The National:

This is from a newsletter from Gordon MacIntyre-Kemp, called Reinventing Scotland. It explores the wellbeing economy. Sign up here to receive it every Tuesday at 7pm. 

It's a well-worn trope that the Scottish Government are virtue signalling when it comes to the wellbeing economy. Usually, it's an attack from socialist leaning think-tanks who, to be fair, have reason to be sceptical.  

Ill-defined buzzwords don't survive

Realising that the western world's political compass now points to due-right, left-leaning politicians have tried to woo the centre-right whilst maintaining left-wing votes, first with buzzwords such as progressiveness, more recently sustainable growth has been the flavour of the month. All have failed as they were ill-defined terms, well intentioned but with no commitment to the change they promised.  

I am a firestarter

Then guys like me come along proclaiming that socialism and capitalism are dead, they are last century's ideas and no longer relevant to current issues: Climate change, Big Data, robotics and AI, and I get why some of them have a go.  

He's a punkin instigator

They should read "Marx in the Anthropocene", the latest work from Japanese socialist academic Kohei Saito, which tries to revaluate Marxisim as a solution to the post-capitalism/global warming era. It’s worth a read but there is a fair bit of irony that the English language version costs £85.00. 

A change is as good as a …

Admittedly the Scottish Government swapping Wellbeing Economy Minister the week wasn't great news. But when I heard Neil Gray was going to health, my first thought was I hope the wellbeing economy goes to Màiri McAllan as she gets it.

The Scottish Government is taking a serious look at embedding wellbeing and sustainable development into the institutions of government. If they follow through with some of the ideas on the table, this could be evidence that they are getting real about wellbeing economics.

What is the point of Labour? It's not wellbeing

Contrastingly, Labour have backtracked on a ground-breaking £28bn green deal which could have been one of the pillars of a wellbeing economic approach. Presumably Starmer realised that so much of that investment would go to Scotland, with our renewable energy assets, and that wouldn't win him the Home Counties Tory votes he craves.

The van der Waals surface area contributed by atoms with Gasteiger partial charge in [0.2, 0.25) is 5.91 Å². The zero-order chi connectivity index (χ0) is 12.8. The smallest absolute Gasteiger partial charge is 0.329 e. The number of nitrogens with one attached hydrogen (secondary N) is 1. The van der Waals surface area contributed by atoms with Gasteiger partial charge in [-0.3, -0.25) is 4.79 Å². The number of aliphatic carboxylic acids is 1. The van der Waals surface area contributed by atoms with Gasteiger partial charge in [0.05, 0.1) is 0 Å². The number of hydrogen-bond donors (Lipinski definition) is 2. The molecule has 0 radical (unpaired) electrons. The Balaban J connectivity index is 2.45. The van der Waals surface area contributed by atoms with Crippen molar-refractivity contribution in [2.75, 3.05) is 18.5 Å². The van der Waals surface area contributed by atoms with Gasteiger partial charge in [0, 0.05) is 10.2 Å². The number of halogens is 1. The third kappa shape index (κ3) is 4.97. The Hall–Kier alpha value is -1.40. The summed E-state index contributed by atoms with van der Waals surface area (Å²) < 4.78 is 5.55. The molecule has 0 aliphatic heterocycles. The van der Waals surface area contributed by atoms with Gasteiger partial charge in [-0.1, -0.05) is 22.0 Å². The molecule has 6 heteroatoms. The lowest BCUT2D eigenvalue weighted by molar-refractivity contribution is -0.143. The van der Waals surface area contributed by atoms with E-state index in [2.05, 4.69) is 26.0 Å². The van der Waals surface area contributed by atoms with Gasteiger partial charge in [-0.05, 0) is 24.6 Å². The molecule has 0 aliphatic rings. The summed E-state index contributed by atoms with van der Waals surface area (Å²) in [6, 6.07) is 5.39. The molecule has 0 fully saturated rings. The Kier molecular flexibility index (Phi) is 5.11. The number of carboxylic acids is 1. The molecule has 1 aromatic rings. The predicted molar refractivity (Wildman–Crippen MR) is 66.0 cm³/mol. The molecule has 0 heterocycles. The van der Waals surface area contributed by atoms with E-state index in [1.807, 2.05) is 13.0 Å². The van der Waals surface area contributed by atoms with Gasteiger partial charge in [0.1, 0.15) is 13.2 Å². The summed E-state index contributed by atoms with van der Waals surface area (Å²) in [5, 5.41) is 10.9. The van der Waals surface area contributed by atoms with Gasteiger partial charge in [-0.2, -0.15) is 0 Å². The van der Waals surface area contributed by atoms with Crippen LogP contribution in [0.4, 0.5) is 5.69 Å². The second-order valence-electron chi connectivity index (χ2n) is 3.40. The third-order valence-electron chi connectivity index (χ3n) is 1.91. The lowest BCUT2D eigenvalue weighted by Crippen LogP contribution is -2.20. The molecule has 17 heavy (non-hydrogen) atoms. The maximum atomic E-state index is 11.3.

Ironically, Anas Sarwar also chose this week to accuse the Scottish Government of leading “a largely a social policy parliament rather than an economic policy parliament", which Sarwar said was “against the interests of our economic opportunities, rather than for them”.  

The National: Scottish Labour group leader Anas Sarwar said economic growth was at the centre of his party's

During the General Election I expect Labour will talk about wellbeing, but there it is from Sarwar in black and white above. If elected Labour will act against Scotland’s economic interests whilst following Tory austerity measures and doubling down on neoliberalism and Brexit. Which all fly in the face of the wellbeing of our economy, our environment and of Scots trapped in poverty by the very policies Labour intends to maintain. Such a parcel of rogues in a nation.

Laying the foundations for wellbeing policy development 

The Scottish Government's Wellbeing and Sustainable Development (Scotland) Bill Consultation exercise is underway. If the bill defines what a wellbeing economy is, how we can measure it, how it should impact on economic policy and planning at all levels of government and crucially how it relates to the performance frameworks then there is a fair chance that wellbeing thinking will become core to Scotland’s socio-economic planning.

Scotianomics, the wellbeing economics think tank, has submitted a full response but let me highlight a few of the answers that can elevate wellbeing from a buzzword to a set of well defined policy rules. 

READ MORE: Weighing up SNP's odds of fighting another day

What does it mean anyway?

The first questions in the consultation are “Do we need a statutory definition of ‘wellbeing’ and if so what should it be?"

Over the years various definitions of wellbeing have circulated, the Health and Economy Cabinet Secretary jobs both contain the word wellbeing. How legislation defines it therefore impacts on policy guidance in multiple ministries. So the answer is Yes, but it requires an integrated definition. I’m sure this will start an argument in the comments but here is my starter-for-ten.

Creating overall societal wellbeing means balancing the outcomes of the five dimensions of wellbeing, these are: 

  • Sustainable development of the economy
  • The living environment
  • Human development
  • Community
  • Future proofing

By increasing each of these dimensions, such that the others are not diminished, you can maximise societal wellbeing.  

The Scotianomics report "Defining and Quantifying the Wellbeing Economic Approach", contains detail on each of those dimensions here on the Scotianomics website

READ MORE: The Scottish Government still lacks a compelling story

More basic definitions of regularly used terms and how I have seen them used might also be useful. 

A wellbeing economy: Any economic system whose main focus is the distribution of resources subject to the maximisation of wellbeing. 

The wellbeing economy: The collection of organisations with an economy whose focus is wellbeing. For example, charities, food banks, etc.

Wellbeing economics: A field in economics that studies policies and procedures aimed at creating a wellbeing economy. 

The wellbeing economic approach: The economic system, primarily being designed and championed by Scotianomics aimed at maximising wellbeing for the people of Scotland.

Everyone has their own definition but, in government terms, poorly defined concepts never become political reality.